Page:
Baryons are made from 3 quarks, any quarks. Since there are 6 different quarks, then we have 6^3 combinations of 3 quarks. However, from the Delta+ and the proton, each with quark composition u/u/d, it looks like the spin orientation have to be taken into account. Since each quark can be in +1/2 or -1/2 isospin state, then we have 12 different quarks/quarkstates possible for each of the three quarks, which gives us 12^3 different combinations of three quarks. If we remove the degeneracies (such as ssd (3/2),sds(3/2),dss(3/2)), then we have 364 (12+11+10...+11+10+9...+10+9+8+...3+2+1+2+1+1) distinct combination of quarks/quarkstates.
Now I'm not sure of this, but I think that it is the modulus of the spin that is important, so particles with spin -3/2 and -1/2 really are the same than the particles with spin 3/2 and spin 1/2. Removing these degeneracies leaves us with half the particles, and thus there are 182 distinct baryons that can be made from three quarks.
Did I understand it correctly? It would also be interesting if someone updated the list of baryons to take into account all the possibilities, with placeholders for the undiscovered particles Headbomb 22:11, 22 March 2008 (UTC)
The article makes no mention of baryons with heavy quark content. See for example the summary page from the Review of Particle Physics ( W.-M. Yao et al., Journal of Physics G 33, 1 (2006) ) . Erkcan 16:48, 24 July 2006 (UTC)
- Sorry, it does mention at the very bottom, but the description mentions nucleons and hyperons only. Erkcan 16:51, 24 July 2006 (UTC)
Charmed baryons also have their own page -- I'll add a link to it. I'm not convinced that it should be a separate page (as opposed to a section within this one) but since it's nearly empty it's a moot point for now. As far as the ordering within this page goes, I think that introducing the light baryons and the octet+decuplet first and bringing up heavy flavours later is the right thing to do; isospin and strangeness are complicated enough without adding a third dimension right off the bat. Do you have any thoughts on what a heavy baryon section should cover? I had trouble coming up with a middle ground between "very vague" and "painful detail". Physicsdog 07:41, 27 July 2006 (UTC)
- I also think that charmed and bottom baryons should be a section here. As for what should go in that section, I haven't got a good suggestion yet. As for the ordering within the page, I have no objection to your logic, but the current description (at the very top) seems to be misleading: It reads as if baryons = nucleons + hyperons. Just few sentences below it again says baryons = nucleons + lambda, omega, xi, delta. I understand that we might not want to go into c and b baryons right away, but IMHO the article looks somewhat inconsistent at the moment. Erkcan 16:04, 28 July 2006 (UTC)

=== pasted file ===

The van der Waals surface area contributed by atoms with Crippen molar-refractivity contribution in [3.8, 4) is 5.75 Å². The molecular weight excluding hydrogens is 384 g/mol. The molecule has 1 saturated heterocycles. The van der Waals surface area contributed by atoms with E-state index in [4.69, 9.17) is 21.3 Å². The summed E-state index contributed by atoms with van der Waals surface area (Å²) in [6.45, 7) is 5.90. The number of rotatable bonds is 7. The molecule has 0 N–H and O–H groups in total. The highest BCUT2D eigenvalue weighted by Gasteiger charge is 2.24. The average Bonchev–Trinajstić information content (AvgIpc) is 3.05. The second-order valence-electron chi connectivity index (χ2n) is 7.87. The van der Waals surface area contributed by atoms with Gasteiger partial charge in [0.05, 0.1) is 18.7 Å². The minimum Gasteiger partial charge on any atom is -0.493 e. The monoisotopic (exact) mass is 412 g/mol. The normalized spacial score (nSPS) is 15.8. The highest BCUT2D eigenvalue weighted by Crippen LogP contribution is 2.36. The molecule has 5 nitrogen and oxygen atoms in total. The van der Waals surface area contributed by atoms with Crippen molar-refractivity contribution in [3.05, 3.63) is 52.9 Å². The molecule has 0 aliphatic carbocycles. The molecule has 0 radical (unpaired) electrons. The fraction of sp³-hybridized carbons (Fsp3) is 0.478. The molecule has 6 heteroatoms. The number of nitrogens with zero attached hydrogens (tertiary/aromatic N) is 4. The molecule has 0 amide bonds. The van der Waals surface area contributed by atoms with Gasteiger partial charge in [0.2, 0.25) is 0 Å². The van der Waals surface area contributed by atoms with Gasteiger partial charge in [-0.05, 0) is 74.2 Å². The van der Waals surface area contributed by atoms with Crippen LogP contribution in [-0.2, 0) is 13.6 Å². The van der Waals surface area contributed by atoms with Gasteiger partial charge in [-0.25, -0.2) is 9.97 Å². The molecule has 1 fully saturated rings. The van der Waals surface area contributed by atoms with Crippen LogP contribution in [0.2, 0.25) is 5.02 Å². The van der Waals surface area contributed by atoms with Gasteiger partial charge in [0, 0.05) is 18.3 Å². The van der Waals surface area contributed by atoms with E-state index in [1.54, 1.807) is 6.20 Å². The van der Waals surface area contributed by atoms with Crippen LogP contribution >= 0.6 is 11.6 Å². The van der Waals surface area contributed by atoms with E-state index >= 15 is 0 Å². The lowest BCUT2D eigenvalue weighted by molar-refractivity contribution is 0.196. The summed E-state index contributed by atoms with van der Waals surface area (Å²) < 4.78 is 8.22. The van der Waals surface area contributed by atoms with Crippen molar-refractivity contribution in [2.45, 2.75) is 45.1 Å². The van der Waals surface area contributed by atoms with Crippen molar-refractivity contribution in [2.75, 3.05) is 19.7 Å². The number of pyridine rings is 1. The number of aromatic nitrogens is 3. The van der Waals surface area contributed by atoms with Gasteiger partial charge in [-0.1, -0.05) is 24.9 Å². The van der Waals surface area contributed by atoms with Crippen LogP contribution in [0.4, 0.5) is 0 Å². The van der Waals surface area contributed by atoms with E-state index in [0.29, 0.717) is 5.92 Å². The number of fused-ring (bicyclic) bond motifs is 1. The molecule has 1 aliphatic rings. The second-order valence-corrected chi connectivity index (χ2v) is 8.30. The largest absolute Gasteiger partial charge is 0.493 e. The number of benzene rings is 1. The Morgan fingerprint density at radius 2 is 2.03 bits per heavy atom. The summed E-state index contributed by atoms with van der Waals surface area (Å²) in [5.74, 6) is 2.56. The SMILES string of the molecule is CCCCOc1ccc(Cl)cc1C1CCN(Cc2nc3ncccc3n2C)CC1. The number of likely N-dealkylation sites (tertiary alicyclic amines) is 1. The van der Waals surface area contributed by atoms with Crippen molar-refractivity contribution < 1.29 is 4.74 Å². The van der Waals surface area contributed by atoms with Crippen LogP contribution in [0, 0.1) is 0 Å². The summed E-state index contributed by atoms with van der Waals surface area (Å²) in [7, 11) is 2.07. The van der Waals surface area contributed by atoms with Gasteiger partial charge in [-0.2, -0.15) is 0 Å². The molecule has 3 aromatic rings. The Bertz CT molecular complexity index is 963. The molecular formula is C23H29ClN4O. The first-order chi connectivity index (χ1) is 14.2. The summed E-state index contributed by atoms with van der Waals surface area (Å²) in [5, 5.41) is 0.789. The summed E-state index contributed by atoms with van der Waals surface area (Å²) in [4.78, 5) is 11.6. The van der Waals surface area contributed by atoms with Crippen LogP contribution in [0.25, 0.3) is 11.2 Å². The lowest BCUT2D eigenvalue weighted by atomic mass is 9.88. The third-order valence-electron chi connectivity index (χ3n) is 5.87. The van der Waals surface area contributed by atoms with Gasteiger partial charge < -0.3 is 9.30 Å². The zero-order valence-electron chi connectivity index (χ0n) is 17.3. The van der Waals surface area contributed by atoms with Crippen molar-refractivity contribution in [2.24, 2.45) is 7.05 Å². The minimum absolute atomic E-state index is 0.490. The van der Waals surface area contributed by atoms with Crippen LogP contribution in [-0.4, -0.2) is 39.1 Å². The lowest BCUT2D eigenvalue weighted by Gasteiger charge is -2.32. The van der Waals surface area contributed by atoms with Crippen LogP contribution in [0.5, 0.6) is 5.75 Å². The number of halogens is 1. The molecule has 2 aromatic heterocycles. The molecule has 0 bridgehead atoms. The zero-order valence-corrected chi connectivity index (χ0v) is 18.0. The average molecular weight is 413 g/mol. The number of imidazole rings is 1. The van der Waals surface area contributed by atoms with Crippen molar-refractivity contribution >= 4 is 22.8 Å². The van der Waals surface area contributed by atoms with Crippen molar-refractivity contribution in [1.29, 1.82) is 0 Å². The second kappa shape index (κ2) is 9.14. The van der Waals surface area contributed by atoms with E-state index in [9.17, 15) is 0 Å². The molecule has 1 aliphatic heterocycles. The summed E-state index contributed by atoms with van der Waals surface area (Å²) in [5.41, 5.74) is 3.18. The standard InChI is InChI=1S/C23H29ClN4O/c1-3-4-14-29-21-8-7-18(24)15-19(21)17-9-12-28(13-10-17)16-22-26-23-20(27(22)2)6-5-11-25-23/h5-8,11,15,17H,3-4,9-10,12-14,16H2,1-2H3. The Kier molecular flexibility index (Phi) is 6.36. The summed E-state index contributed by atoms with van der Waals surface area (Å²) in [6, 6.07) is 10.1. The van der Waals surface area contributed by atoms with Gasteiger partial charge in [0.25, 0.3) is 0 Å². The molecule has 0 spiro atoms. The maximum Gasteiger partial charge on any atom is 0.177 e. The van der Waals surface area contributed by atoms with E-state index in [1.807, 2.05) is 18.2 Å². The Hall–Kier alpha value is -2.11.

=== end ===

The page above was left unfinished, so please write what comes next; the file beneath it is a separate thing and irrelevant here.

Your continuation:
baryons, mesons, and hadrons 
I moved the following text from the article to here:
- -- Here it says Baryons and Mesons are known as Hadrons, but then it says mesons are a type of bosons. Are bosons Hadrons or are hadrons bosons, etc....
Kingdon 16:21, 10 May 2007 (UTC)
In cosmology 
In cosmology, it seems that baryonic matter can refer to both protons and electrons:
- [Electrons and protons] are often grouped together and called baryons, nomenclature which is obviously ridiculous (electrons are leptons, not baryons) but nonetheless common.
- -Dodelson, Modern Cosmology
Strangeness Convention 
Please note that the diagrams (black-and-white, with pink circles for the states) in the "isospin" and the "baryons" page show the value of the strangeness opposite of the standard convention (which in turn is followed in the "mesons" page and the table above, under the "Include Table?" heading. For example, the Omega- baryon has strangeness -3, but is in the diagram on the "baryons" and the "isospin" pages is shown to have strangeness "3", with the strangeness axis oriented downward. I do not know enough about this wiki editing system to edit the figures and fix this. Tristan (talk) 02:42, 3 October 2009 (UTC)
Hadron overhaul 
Delta parity 
The article states that the intrinsic parity of a baryon is (-1)^L and therefore the parity of all ground state baryons is positive. It would be useful if some expert on the subject added some scattering process where the relative parity between a Nucleon and a Delta becomes determined. Otherwise the statement seems a little bit unsubstantiated. Kotika98 (talk) 14:34, 6 July 2010 (UTC)
Delta spin 
The Delta (Δ++ (uuu)) has the spin of all three quarks aligned. What is the particle formed when one of the quarks is anti-parallel to the others? It should have spin 1/2, yet doesn't appear in the octet. Why is that? --Michael C. Price talk 10:02, 19 October 2010 (UTC)
First Sentence 
Baryons have no gluons 
I'm glad that this article makes no mention of the fanciful claim that Baryons might possibly contain gluons that would then contribute to their total masses, like say the proton article does. Hcobb (talk) 15:18, 9 January 2012 (UTC)